Some may argue that it is okay and harmless to label a virus with the place of origin. The “Spanish Flu”, for example, was a popular name for the 1918 influenza pandemic despite not actually originating in Spain. The WHO appropriately named the novel coronavirus “COVID-19” in accordance to their 2015 guidelines to “avoid causing offense to any cultural, social, national, regional, professional, or ethnic groups”. By using a name that avoids any geographic relations helps prevent any stigma that may occur. Monikers such as “Chinese virus”, “China virus,” or “kung flu” that are used by authorities creates an outlet for people who now believe it is appropriate to racialize Asians as a virus. This stimulates an increase of xenophobia and thus hate crimes against Asians and descendants of Asians in America. History is currently being repeated yet again due to racialization of Asians and Asian Americans as a disease to the white American people. The Chinese people were constantly stigmatized and blamed for outbreaks in San Francisco simply because Americans were fed imagery that proved to them that all Chinese were unhygienic, high on opium, and that they lived in dens of vice and filth. And now, the Asian race as a whole is being caught in a modern-day racialization of carriers of disease. Those who do not learn from history are doomed to relive it, and information authorities such as the media need to put more care in the way they present information, lest existing preconceptions twist the narrative into once again labelling Asian-Americans as the ‘other’.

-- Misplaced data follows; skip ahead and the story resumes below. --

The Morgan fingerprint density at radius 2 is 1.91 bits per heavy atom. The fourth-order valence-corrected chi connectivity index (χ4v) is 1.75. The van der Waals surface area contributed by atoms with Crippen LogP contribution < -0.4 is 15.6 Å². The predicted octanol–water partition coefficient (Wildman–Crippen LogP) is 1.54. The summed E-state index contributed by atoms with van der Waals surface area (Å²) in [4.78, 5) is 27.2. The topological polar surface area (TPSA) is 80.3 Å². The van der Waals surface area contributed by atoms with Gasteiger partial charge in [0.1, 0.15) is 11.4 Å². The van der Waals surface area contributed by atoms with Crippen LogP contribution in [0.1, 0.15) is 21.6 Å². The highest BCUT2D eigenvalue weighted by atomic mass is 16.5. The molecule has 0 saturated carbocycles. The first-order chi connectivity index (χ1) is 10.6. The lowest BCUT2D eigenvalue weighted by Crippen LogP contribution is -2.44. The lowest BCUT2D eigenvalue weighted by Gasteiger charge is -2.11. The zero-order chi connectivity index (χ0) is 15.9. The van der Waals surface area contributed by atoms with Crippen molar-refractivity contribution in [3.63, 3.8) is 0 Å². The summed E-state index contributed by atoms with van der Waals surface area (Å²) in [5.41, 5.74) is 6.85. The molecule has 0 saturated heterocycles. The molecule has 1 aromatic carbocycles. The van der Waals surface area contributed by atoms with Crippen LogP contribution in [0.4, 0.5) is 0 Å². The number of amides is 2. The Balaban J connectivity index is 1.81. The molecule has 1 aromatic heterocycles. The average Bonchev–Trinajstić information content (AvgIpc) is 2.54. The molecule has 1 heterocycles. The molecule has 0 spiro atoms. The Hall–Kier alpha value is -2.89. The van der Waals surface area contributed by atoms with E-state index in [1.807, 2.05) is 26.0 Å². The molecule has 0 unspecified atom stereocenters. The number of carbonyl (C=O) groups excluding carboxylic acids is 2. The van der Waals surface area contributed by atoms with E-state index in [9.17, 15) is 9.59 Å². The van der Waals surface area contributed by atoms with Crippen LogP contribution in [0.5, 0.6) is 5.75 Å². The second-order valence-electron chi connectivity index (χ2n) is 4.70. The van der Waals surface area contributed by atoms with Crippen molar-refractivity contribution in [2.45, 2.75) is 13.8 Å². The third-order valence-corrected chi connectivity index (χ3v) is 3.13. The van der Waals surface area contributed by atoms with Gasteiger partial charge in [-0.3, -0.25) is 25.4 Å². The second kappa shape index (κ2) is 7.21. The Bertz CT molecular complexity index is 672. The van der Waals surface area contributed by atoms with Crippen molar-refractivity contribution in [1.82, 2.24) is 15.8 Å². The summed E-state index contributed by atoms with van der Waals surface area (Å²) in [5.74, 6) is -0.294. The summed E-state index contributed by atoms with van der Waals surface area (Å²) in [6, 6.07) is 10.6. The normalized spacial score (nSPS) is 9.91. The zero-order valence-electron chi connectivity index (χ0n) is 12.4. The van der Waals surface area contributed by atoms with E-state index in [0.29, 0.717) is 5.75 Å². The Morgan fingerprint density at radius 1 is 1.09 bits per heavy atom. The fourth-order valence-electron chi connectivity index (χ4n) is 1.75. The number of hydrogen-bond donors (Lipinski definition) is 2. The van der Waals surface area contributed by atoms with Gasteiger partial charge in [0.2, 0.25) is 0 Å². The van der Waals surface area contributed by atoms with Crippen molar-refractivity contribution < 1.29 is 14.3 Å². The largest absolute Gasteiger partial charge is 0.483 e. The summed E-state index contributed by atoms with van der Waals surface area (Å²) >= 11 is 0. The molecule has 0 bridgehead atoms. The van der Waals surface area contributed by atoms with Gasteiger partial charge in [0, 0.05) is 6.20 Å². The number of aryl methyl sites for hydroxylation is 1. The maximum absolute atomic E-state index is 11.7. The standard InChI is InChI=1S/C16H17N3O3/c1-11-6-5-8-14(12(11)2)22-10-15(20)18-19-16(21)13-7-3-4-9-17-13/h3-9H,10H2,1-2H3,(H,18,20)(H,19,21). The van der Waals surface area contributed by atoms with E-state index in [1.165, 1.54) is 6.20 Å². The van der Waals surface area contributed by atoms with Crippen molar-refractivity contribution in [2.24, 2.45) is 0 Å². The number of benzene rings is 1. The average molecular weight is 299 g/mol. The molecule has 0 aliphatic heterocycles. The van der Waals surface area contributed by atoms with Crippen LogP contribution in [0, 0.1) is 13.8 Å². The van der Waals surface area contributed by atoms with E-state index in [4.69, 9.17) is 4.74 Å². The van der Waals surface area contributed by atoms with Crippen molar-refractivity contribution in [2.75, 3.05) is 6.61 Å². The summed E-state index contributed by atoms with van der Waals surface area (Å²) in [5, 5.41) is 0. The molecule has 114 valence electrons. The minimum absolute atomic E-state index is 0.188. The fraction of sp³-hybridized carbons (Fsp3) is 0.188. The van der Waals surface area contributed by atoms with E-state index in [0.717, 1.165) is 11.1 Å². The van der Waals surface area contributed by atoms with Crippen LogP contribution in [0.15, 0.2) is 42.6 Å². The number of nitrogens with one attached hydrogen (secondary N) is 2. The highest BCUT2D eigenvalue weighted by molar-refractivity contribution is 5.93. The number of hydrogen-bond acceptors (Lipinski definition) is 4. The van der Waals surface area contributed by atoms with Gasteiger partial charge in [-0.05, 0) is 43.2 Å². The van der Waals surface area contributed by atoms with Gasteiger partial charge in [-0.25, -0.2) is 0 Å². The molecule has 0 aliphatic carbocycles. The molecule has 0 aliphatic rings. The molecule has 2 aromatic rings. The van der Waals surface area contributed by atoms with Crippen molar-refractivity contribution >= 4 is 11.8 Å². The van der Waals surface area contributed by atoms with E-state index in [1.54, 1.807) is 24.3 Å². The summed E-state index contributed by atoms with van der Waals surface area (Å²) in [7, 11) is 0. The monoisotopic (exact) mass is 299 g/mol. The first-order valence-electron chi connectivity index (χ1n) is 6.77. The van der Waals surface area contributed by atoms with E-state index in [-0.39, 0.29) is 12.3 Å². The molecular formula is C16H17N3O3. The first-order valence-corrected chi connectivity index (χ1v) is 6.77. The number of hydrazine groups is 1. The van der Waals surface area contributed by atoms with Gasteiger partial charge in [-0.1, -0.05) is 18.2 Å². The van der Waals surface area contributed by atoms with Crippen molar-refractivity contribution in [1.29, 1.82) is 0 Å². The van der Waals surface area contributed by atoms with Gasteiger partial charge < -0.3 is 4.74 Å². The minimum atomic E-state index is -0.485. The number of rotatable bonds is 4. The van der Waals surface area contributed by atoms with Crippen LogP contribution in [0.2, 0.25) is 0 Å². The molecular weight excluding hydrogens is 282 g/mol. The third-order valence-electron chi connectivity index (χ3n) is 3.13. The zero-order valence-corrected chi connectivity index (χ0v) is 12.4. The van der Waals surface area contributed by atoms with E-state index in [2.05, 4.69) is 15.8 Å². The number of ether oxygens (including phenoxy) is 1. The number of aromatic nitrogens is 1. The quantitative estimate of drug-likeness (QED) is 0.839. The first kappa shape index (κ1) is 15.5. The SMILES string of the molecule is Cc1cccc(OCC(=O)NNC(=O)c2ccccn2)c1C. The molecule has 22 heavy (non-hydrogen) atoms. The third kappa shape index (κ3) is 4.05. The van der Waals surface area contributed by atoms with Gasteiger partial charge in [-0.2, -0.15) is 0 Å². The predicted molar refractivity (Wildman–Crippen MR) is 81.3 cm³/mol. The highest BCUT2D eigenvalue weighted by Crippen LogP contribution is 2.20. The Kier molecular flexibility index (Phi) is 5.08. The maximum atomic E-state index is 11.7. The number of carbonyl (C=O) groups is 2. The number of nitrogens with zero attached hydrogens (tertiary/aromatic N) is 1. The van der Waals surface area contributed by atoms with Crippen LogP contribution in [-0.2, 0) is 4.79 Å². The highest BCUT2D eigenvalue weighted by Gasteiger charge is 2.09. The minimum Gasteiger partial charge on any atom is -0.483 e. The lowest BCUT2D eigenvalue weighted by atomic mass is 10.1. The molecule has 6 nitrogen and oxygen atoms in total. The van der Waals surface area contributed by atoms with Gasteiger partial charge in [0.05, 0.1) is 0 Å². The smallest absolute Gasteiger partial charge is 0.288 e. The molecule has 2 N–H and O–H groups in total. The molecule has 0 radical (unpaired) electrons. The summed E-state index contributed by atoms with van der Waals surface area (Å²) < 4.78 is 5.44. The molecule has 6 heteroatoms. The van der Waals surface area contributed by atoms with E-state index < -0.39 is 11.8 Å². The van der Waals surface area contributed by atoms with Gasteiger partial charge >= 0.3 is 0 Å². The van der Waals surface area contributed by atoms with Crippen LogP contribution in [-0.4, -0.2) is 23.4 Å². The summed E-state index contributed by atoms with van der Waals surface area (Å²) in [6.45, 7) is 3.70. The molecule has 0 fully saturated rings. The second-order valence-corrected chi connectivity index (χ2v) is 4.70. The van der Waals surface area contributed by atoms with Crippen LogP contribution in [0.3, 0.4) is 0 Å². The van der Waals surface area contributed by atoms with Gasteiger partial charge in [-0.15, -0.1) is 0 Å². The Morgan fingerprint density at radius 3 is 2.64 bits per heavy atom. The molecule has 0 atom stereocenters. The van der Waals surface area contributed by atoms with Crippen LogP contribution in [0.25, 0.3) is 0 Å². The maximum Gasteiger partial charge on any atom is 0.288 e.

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Chinatown as a Symbol of Racism in America. (2022, September 15). Edubirdie. Retrieved June 10, 2023, from
“Chinatown as a Symbol of Racism in America.” Edubirdie, 15 Sept. 2022,
Chinatown as a Symbol of Racism in America. [online]. Available at: <> [Accessed 10 Jun. 2023].
Chinatown as a Symbol of Racism in America [Internet]. Edubirdie. 2022 Sept 15 [cited 2023 Jun 10]. Available from: